The Becoming of the Twenty

Tales from the Ecliptic
The Becoming of the Twenty



On Magnolia Station, twenty-year-old Lune Lagrange can’t even choose her own breakfast. Not without the AI’s approval. She can’t chose her duty assignment, either.

The AI will do that, after it crunches every piece of data about her.

But what Lune really needs—according to her friend Ridian—is a burger, a shot of rum, and a night of fun with the wrong guy. Unfortunately, the AI has neglected to match her. If she canoodles outside its purview, Lune risks tainting her data, her future matches, and her eventual happiness with the right guy.

But when the AI encounters a snafu during Lune’s placement, she must rethink the AI’s choices and her own.

Screw the data.

What does a damn computer program know about happiness, anyway?

The Becoming of the Twenty
A Tale from the Ecliptic


On the most important morning of her life, Lune Lagrange couldn’t even choose her own breakfast. She sat at the kitchen table in her faded blue jumpsuit, her lips pursed as the smell of plain oatmeal wafted through the kitchen unit. A drone whirled in the corner, clinging to the wall of appliances, all stainless steel hunks of metal. The drone’s body spun, cleaning their surfaces with a sluggish chugga chugga chugga.

Her father bustled through the space, dressed in the vibrant golden jumpsuit of the College. His engineering patch perched proudly upon his breast, stitched in golden thread. His shiny black boots thudded heavily against the metal floor as a beep cut through the kitchen unit. He opened the Foodcraft’s door with a muffled creak and withdrew a tray, then carried it to the table and settled it before Lune.

She frowned at the large bowl of oatmeal.

It was plain—just as she’d feared.

“Honey, I tried to program those fluffy pancakes you like so much, but the Foodcraft spit this out instead. The Ecliptic knows you can’t handle anything else this morning.” Her father returned to the Foodcraft. Buttons beeped as he programmed the next selection. “You have to eat something. Do you want me to try again?”

Lune pushed away the tray and rubbed at her eyes. “Why bother? The computer has decided. No matter what you program for me, it’ll just make more oatmeal.”

“Probably. You could always steal one of your mother’s pancakes, though.”

Her father winked.

“Why bother? I’ll just throw it up. The Ecliptic is always right, isn’t it?”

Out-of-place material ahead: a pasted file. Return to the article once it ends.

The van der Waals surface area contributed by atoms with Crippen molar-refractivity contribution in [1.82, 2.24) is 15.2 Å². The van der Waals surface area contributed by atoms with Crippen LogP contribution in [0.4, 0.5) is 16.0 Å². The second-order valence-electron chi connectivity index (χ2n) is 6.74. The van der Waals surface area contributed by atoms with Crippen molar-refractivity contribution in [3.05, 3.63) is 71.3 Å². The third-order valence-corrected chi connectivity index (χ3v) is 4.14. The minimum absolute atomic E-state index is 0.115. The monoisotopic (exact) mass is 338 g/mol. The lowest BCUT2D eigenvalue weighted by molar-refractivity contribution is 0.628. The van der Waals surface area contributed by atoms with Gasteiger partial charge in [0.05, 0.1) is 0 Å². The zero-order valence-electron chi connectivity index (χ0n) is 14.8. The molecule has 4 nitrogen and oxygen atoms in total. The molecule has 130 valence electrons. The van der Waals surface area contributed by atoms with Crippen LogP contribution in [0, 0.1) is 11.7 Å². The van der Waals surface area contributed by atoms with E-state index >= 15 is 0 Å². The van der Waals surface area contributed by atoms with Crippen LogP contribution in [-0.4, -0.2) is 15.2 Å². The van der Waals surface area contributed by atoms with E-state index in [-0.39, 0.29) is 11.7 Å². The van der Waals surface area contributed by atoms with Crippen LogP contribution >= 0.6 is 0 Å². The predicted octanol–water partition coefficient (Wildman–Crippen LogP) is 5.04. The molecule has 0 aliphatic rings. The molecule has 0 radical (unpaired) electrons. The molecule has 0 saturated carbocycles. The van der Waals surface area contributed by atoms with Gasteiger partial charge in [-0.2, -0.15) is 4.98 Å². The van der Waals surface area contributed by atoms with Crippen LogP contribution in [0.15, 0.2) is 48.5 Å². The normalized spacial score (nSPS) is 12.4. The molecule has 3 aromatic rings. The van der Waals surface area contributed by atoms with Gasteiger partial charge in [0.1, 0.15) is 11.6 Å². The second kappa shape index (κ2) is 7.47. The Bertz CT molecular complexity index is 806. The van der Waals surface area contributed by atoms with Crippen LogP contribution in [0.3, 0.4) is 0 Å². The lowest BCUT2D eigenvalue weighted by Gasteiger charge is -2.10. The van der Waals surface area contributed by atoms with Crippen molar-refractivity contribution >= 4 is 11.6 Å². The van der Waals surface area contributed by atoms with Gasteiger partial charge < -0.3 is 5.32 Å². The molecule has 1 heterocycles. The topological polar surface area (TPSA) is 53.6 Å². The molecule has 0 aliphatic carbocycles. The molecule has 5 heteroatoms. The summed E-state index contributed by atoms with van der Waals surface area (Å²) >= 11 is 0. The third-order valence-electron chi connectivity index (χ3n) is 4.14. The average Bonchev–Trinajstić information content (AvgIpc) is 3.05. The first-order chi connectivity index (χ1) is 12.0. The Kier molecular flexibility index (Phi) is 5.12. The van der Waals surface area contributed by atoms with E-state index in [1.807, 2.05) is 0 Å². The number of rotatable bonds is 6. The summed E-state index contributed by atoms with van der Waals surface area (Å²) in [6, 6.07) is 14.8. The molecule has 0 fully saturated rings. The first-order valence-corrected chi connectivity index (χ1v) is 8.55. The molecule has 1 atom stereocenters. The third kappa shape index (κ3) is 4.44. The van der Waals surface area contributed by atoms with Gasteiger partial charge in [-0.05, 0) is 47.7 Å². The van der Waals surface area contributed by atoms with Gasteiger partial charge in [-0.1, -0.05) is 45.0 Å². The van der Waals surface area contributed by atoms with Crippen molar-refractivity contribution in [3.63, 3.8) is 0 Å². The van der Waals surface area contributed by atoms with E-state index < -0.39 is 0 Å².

“Ah, don’t let your nerves get the better of you, Lune,” her father chided. “Today is an exciting day. The best day! The day you and your classmates have waited for your whole lives. You’re all twenty now. And this morning at the Becoming of the Twenty ceremony, the Ecliptic will reveal your true destinies.”

“On stage in front of everyone.”

“Yes, on stage in front of everyone. Every monitor on Magnolia Station will broadcast the ceremony. In a rainbow of flashing pixels, the Ecliptic will confirm what everyone has always known. You’ll be an engineer, just like your mother.”

“But what if I’m not?”

“Then you’ll become an engineering professor, just like your dad. The Ecliptic is never wrong. Not even about your oatmeal.” Her father gave her a reassuring grin and turned back to the Foodcraft.

Lune snatched up her spoon and dug into her breakfast.

The blandness hit her tongue.

The blandness hit her stomach.

The blandness came up again, sticking in her throat.

Her father’s words had only calmed her mind, and then only slightly. The Becoming of the Twenty had crept up on her—not like the surprise kiss of death, but like a lurking monster, always there, always breathing heavily in the corner, always drooling and leering every time she opened a textbook.

And today, the Ecliptic would finally attack.

Her stomach churned at the thought.

What if the computer decided she should become a janitor?

Lune cringed. She’d spent the first twenty years of her life engaged in one enterprise—becoming the best engineer she could be, perhaps even a great one, just like her mother. But if the Ecliptic declared that her happiness lay in cleaning, she’d spend the rest of her life dashing about Magnolia Station, attending to everything the drones could not.

Plus, she’d trade her boring blue student’s jumpsuit for the even more boring brown of the Cleaning Department.

The smell of burning maple syrup cut through her thoughts.

Lune hopped up from the table, her blonde hair curling around her face. “Dad, how do you manage to break Foodie every morning?”

“I don’t break the Foodcraft every morning,” her father grumbled, opening its door. Smoke billowed from the appliance. Several deflated pancakes sat upon the tray inside, each flattened to the thickness of wire. Two thin strips of coal sat beside it, likely slices of burned bacon. Two yellow smears adorned the edge.

“It’s the coolant system acting up again,” Lune said as she nudged her father out of the way.

“It’s not the coolant system.”

Lune ignored him and yanked open the bottom cover of the Foodcraft. She tossed it on the counter behind them, the metal crashing against metal. Cramming her fingers inside the unit, she grabbed the coolant system and tugged it out, turning the fist-sized part over and over in her palms.

She spotted the coolant temperature sensor almost immediately, wobbling languidly in its housing. Thumping it with her finger, she waited for the needle to move freely.